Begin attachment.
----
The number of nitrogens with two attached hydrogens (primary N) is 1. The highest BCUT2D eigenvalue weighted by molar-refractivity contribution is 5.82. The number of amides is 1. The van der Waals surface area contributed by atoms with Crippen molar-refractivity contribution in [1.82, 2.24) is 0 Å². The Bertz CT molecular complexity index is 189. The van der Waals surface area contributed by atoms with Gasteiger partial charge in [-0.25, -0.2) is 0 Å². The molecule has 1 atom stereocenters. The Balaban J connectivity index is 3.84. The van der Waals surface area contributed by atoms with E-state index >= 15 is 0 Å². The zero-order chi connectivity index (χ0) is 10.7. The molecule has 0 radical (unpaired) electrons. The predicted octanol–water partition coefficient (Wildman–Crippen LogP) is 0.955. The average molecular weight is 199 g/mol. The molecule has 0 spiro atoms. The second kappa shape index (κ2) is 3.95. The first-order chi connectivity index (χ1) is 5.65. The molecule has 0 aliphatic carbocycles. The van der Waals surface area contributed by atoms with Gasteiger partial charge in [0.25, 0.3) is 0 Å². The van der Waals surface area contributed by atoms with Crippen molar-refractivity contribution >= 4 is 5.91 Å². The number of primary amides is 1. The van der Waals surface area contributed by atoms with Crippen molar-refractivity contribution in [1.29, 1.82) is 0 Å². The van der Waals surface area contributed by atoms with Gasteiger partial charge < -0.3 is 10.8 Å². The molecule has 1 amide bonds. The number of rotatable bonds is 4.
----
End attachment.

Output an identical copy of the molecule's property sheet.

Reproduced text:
The number of nitrogens with two attached hydrogens (primary N) is 1. The highest BCUT2D eigenvalue weighted by molar-refractivity contribution is 5.82. The number of amides is 1. The van der Waals surface area contributed by atoms with Crippen molar-refractivity contribution in [1.82, 2.24) is 0 Å². The Bertz CT molecular complexity index is 189. The van der Waals surface area contributed by atoms with Gasteiger partial charge in [-0.25, -0.2) is 0 Å². The molecule has 1 atom stereocenters. The Balaban J connectivity index is 3.84. The van der Waals surface area contributed by atoms with E-state index >= 15 is 0 Å². The zero-order chi connectivity index (χ0) is 10.7. The molecule has 0 radical (unpaired) electrons. The predicted octanol–water partition coefficient (Wildman–Crippen LogP) is 0.955. The average molecular weight is 199 g/mol. The molecule has 0 spiro atoms. The second kappa shape index (κ2) is 3.95. The first-order chi connectivity index (χ1) is 5.65. The molecule has 0 aliphatic carbocycles. The van der Waals surface area contributed by atoms with Gasteiger partial charge in [0.25, 0.3) is 0 Å². The van der Waals surface area contributed by atoms with Crippen molar-refractivity contribution >= 4 is 5.91 Å². The number of primary amides is 1. The van der Waals surface area contributed by atoms with Crippen molar-refractivity contribution in [1.29, 1.82) is 0 Å². The van der Waals surface area contributed by atoms with Gasteiger partial charge < -0.3 is 10.8 Å². The molecule has 1 amide bonds. The number of rotatable bonds is 4.